SC rejects Centre’s plea for more compensation for Bhopal gas tragedy victims
14 March, 2023 | Vaishali Sharma
The SC on Tuesday dismissed the Centre's curative petition for increased compensation from Union Carbide Corporation for the victims of the 1984 Bhopal Gas tragedy.
The Supreme Court on Tuesday dismissed the Centre’s curative petition for increased compensation from Union Carbide Corporation, now owned by Dow Chemicals, for the victims of the 1984 Bhopal Gas tragedy.
“The sum of Rs 50 crores lying with the Reserve Bank of India (RBI) shall be utilized by the Government of India to satisfy pending claims,” Supreme Court said while dismissing Centre’s curative plea for enhanced compensation for the victims of the 1984 Bhopal Gas tragedy. The judgment was pronounced by a five-judge constitution bench headed by Justice Sanjay Kishan Kaul. The bench also comprised Justices Sanjiv Khanna, Abhay S Oka, Vikram Nath and JK Maheshwari.
“If it is reopened then it may open a pandora’s box and will be detrimental to the claimants. The curative petition cannot be entertained,” the court said.
The court noted that the failure to take insurance policies is gross negligence on the part of the Government of India.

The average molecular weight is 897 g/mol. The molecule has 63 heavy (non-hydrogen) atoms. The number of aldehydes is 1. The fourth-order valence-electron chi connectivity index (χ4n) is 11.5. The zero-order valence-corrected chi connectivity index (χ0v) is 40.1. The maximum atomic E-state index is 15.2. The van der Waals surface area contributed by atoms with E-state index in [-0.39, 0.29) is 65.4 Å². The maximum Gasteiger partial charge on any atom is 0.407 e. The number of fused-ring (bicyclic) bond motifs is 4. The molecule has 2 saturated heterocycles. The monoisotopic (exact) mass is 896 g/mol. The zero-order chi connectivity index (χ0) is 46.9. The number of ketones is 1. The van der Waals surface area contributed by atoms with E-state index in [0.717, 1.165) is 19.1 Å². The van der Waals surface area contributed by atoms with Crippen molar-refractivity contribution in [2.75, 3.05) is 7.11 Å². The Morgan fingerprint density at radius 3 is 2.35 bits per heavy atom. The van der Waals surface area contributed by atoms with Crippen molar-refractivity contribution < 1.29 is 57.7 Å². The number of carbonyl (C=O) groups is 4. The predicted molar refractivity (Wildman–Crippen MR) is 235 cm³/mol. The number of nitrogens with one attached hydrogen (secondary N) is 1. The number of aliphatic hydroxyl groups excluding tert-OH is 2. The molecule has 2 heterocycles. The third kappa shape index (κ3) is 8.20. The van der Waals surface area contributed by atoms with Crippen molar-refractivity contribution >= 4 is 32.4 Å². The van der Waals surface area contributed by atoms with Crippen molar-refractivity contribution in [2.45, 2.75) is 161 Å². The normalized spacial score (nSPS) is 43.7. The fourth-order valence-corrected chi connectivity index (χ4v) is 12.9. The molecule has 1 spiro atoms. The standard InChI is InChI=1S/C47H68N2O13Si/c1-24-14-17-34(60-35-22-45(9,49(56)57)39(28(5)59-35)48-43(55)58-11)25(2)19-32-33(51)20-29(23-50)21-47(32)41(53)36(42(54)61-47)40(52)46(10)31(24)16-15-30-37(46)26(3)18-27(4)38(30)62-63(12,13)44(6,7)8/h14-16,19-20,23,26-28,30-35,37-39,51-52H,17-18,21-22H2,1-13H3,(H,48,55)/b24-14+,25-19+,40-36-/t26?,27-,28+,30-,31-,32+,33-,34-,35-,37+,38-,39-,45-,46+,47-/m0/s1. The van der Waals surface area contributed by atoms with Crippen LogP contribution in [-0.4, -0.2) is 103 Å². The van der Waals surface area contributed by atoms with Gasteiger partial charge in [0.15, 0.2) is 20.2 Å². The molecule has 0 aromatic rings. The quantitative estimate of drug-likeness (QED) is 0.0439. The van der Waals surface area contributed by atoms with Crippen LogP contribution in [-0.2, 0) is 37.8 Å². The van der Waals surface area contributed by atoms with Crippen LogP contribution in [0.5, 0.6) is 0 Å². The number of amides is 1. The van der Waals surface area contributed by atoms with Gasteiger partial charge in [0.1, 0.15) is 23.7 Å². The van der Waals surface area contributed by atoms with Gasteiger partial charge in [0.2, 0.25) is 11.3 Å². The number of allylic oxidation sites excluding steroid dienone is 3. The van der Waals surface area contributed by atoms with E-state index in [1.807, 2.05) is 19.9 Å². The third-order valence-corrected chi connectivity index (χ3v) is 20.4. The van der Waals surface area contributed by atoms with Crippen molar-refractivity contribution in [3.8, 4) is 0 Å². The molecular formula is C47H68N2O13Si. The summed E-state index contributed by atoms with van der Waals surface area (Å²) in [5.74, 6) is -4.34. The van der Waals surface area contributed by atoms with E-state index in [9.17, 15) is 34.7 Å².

On January 12, the Supreme Court reserved its decision on the Centre’s curative petition for increased compensation from US-based firm Union Carbide Corporation, now owned by Dow Chemicals, for the victims of the 1984 Bhopal Gas tragedy.
The Centre’s curative petition for enhanced compensation for the victims sought a direction to Union Carbide and other firms for more than Rs 7,400 crore in additional compensation over and above the earlier settlement amount of USD 470 million (RS 715 crore at the time of settlement in 1989) for paying compensation to the victims of the petrol tragedy.
The government requested a re-examination of the Supreme Court’s February 14, 1989 decision, which set compensation at USD 470 million, claiming that the 1989 settlement was seriously harmed.
The Central Government contended that the compensation, determined in 1989, was based on truth assumptions that were unrelated to reality.
During the hearing, the Union Carbide Corporation’s successor firms told the Supreme Court that the rupee’s depreciation since 1989, when the company and the Centre reached a settlement, cannot be used to seek an increase in compensation for the victims.
Senior advocate Harish Salve, appearing for one of the firms, told the Supreme Court that the government of India never suggested that the settlement was insufficient at the time it was reached.